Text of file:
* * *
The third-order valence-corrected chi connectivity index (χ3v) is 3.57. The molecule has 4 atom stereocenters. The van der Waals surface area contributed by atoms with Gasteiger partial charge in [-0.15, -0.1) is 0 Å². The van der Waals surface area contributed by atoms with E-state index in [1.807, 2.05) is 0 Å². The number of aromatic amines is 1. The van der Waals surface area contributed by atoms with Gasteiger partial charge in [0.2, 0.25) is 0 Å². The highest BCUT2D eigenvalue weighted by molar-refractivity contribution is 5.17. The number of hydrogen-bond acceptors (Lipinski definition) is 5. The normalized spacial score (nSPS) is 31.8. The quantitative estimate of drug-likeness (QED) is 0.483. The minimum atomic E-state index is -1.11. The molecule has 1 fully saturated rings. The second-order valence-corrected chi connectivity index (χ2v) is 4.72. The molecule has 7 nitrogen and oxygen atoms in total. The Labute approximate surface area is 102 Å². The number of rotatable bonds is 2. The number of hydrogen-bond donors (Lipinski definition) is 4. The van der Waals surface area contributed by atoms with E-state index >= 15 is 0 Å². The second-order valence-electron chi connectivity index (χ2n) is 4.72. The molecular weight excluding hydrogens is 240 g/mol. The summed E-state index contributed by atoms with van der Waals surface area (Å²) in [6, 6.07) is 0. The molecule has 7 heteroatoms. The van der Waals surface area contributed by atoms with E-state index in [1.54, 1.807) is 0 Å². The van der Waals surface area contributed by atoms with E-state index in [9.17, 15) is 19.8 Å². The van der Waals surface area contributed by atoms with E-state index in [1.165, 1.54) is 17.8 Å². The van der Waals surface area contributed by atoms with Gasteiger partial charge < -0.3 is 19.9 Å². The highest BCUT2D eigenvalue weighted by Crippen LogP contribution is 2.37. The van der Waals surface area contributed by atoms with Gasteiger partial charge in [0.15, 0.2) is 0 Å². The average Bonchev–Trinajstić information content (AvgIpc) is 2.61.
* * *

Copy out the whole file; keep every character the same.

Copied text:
The third-order valence-corrected chi connectivity index (χ3v) is 3.57. The molecule has 4 atom stereocenters. The van der Waals surface area contributed by atoms with Gasteiger partial charge in [-0.15, -0.1) is 0 Å². The van der Waals surface area contributed by atoms with E-state index in [1.807, 2.05) is 0 Å². The number of aromatic amines is 1. The van der Waals surface area contributed by atoms with Gasteiger partial charge in [0.2, 0.25) is 0 Å². The highest BCUT2D eigenvalue weighted by molar-refractivity contribution is 5.17. The number of hydrogen-bond acceptors (Lipinski definition) is 5. The normalized spacial score (nSPS) is 31.8. The quantitative estimate of drug-likeness (QED) is 0.483. The minimum atomic E-state index is -1.11. The molecule has 1 fully saturated rings. The second-order valence-corrected chi connectivity index (χ2v) is 4.72. The molecule has 7 nitrogen and oxygen atoms in total. The Labute approximate surface area is 102 Å². The number of rotatable bonds is 2. The number of hydrogen-bond donors (Lipinski definition) is 4. The van der Waals surface area contributed by atoms with E-state index >= 15 is 0 Å². The second-order valence-electron chi connectivity index (χ2n) is 4.72. The molecular weight excluding hydrogens is 240 g/mol. The summed E-state index contributed by atoms with van der Waals surface area (Å²) in [6, 6.07) is 0. The molecule has 7 heteroatoms. The van der Waals surface area contributed by atoms with E-state index in [1.54, 1.807) is 0 Å². The van der Waals surface area contributed by atoms with E-state index in [9.17, 15) is 19.8 Å². The van der Waals surface area contributed by atoms with E-state index in [1.165, 1.54) is 17.8 Å². The van der Waals surface area contributed by atoms with Gasteiger partial charge < -0.3 is 19.9 Å². The highest BCUT2D eigenvalue weighted by Crippen LogP contribution is 2.37. The van der Waals surface area contributed by atoms with Gasteiger partial charge in [0.15, 0.2) is 0 Å². The average Bonchev–Trinajstić information content (AvgIpc) is 2.61.